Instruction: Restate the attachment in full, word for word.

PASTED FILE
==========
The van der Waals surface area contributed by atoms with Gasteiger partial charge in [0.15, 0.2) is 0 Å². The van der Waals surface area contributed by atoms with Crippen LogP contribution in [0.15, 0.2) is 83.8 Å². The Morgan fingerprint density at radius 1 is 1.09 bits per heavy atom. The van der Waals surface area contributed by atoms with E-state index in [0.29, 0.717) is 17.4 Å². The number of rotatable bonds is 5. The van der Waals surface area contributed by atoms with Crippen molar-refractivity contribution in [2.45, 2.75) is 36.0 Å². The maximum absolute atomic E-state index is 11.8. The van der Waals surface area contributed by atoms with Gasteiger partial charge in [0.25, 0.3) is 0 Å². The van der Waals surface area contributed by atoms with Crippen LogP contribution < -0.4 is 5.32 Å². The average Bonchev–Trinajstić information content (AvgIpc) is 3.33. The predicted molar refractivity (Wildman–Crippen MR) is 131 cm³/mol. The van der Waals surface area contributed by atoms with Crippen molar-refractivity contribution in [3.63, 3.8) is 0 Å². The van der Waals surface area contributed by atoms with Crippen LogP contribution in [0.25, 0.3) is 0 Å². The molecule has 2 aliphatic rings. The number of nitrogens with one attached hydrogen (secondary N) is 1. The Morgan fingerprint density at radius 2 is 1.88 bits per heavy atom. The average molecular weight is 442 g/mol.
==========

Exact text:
The van der Waals surface area contributed by atoms with Gasteiger partial charge in [0.15, 0.2) is 0 Å². The van der Waals surface area contributed by atoms with Crippen LogP contribution in [0.15, 0.2) is 83.8 Å². The Morgan fingerprint density at radius 1 is 1.09 bits per heavy atom. The van der Waals surface area contributed by atoms with E-state index in [0.29, 0.717) is 17.4 Å². The number of rotatable bonds is 5. The van der Waals surface area contributed by atoms with Crippen molar-refractivity contribution in [2.45, 2.75) is 36.0 Å². The maximum absolute atomic E-state index is 11.8. The van der Waals surface area contributed by atoms with Gasteiger partial charge in [0.25, 0.3) is 0 Å². The van der Waals surface area contributed by atoms with Crippen LogP contribution < -0.4 is 5.32 Å². The average Bonchev–Trinajstić information content (AvgIpc) is 3.33. The predicted molar refractivity (Wildman–Crippen MR) is 131 cm³/mol. The van der Waals surface area contributed by atoms with Crippen molar-refractivity contribution in [3.63, 3.8) is 0 Å². The van der Waals surface area contributed by atoms with Crippen LogP contribution in [0.25, 0.3) is 0 Å². The molecule has 2 aliphatic rings. The number of nitrogens with one attached hydrogen (secondary N) is 1. The Morgan fingerprint density at radius 2 is 1.88 bits per heavy atom. The average molecular weight is 442 g/mol.